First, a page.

By Orhan Cam Royalty-free stock photo ID: 546416560 United States Capitol Building in Washington DC USA

POGO: Pass the Protecting Our Democracy Act

A leading government watchdog nonprofit is calling for passage of a bill that would put a time limit on presidentially declared emergency powers, strengthen congressional subpoena powers, protect inspectors general against potential politically-tainted removal and a host of other long-discussed reforms across all branches of the federal government. 

The Project On Government Oversight (POGO) issued its most recent call for these and related enhancements in the Protecting Our Democracy Act bill—sometimes known as “PODA”—and noted how doing so would help buttress democratic institutions and democracies revealed, in the opinion of this group and many other good-government orgs, to be creaky in recent years. 

“The weaknesses in our systems of checks and balances and anti-corruption laws were already there—[but] the last administration just made them more visible to the broader public,” POGO’s director of public policy, Liz Hempowicz, said as part of a longer statement on the legislation. “If we want to prevent future abuses of power by the executive branch, we cannot ignore the systemic issues the Trump administration exposed. We must enact legislative reform now. The Protecting Our Democracy Act is a direct answer to public concerns about corruption in government. Congress must pass this bill to protect the integrity of our democracy.”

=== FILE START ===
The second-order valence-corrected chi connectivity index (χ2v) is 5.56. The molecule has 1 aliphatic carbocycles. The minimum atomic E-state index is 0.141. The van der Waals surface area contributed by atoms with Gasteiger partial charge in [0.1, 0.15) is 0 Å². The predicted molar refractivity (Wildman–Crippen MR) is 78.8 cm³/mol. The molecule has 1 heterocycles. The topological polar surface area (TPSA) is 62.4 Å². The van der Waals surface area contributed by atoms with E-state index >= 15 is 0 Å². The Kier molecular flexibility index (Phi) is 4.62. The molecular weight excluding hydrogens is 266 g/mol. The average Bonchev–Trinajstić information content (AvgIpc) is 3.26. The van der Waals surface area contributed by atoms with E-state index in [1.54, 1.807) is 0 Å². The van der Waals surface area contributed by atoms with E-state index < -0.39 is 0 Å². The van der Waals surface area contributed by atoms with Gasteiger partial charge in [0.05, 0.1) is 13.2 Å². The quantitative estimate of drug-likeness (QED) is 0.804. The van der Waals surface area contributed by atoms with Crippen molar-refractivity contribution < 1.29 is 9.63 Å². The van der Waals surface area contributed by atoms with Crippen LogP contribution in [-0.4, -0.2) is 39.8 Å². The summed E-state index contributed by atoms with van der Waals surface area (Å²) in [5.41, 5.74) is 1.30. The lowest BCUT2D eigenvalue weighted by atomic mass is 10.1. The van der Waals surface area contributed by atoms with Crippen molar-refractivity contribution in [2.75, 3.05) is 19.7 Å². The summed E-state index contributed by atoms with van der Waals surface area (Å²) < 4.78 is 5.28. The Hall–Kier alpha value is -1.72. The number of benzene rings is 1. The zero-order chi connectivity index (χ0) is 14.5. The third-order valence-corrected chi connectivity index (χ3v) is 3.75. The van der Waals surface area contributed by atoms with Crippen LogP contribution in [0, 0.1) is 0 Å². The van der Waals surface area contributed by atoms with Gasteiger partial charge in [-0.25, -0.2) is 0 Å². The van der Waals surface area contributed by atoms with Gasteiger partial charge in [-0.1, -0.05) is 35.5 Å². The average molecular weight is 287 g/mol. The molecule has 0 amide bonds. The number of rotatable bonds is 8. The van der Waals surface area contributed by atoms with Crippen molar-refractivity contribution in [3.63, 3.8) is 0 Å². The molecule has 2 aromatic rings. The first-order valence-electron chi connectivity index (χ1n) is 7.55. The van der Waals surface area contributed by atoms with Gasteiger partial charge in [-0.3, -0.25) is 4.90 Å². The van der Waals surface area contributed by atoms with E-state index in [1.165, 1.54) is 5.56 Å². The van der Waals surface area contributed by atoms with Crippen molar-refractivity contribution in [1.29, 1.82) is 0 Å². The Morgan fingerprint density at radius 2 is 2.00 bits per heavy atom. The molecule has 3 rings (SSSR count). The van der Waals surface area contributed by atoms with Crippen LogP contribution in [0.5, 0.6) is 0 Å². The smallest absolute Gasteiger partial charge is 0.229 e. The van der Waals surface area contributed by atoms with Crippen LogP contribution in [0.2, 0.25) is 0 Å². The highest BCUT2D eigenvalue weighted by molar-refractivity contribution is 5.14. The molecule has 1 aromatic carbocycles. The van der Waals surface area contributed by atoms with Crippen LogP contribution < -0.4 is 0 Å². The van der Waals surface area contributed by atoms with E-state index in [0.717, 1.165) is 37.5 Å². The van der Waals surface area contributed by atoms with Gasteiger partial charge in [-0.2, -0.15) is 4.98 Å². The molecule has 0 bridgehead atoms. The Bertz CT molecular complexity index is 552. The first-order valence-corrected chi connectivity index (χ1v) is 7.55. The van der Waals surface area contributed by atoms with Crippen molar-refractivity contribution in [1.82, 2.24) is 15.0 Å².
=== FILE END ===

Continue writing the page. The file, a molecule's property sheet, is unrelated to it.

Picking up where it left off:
The group encourages the public and all interested parties to join them in pressing for passage of this wide-ranging reform. 

“Many of the measures included in PODA address issues POGO has raised for years,” the group said in its release, “including the broken system meant to protect our whistleblowers and the beleaguered inspector general system.”

Some other features of the legislation include provisions requiring the Department of Justice and the White House to submit detailed, specified information in order to effect certain executive branch pardons; ending any statute of limitations on federal offenses committed by a President or Vice President; authorizing Congress to act if a sitting President or Vice President accepts emoluments (e.g., gifts as bribes to get favors in return); strengthens disclosure requirements that apply to the President and Vice President—among many others.

2021 Digital Almanac

Stay Connected

Latest Forum Posts

Ask the Expert

Have a question regarding your federal employee benefits or retirement?

Submit a question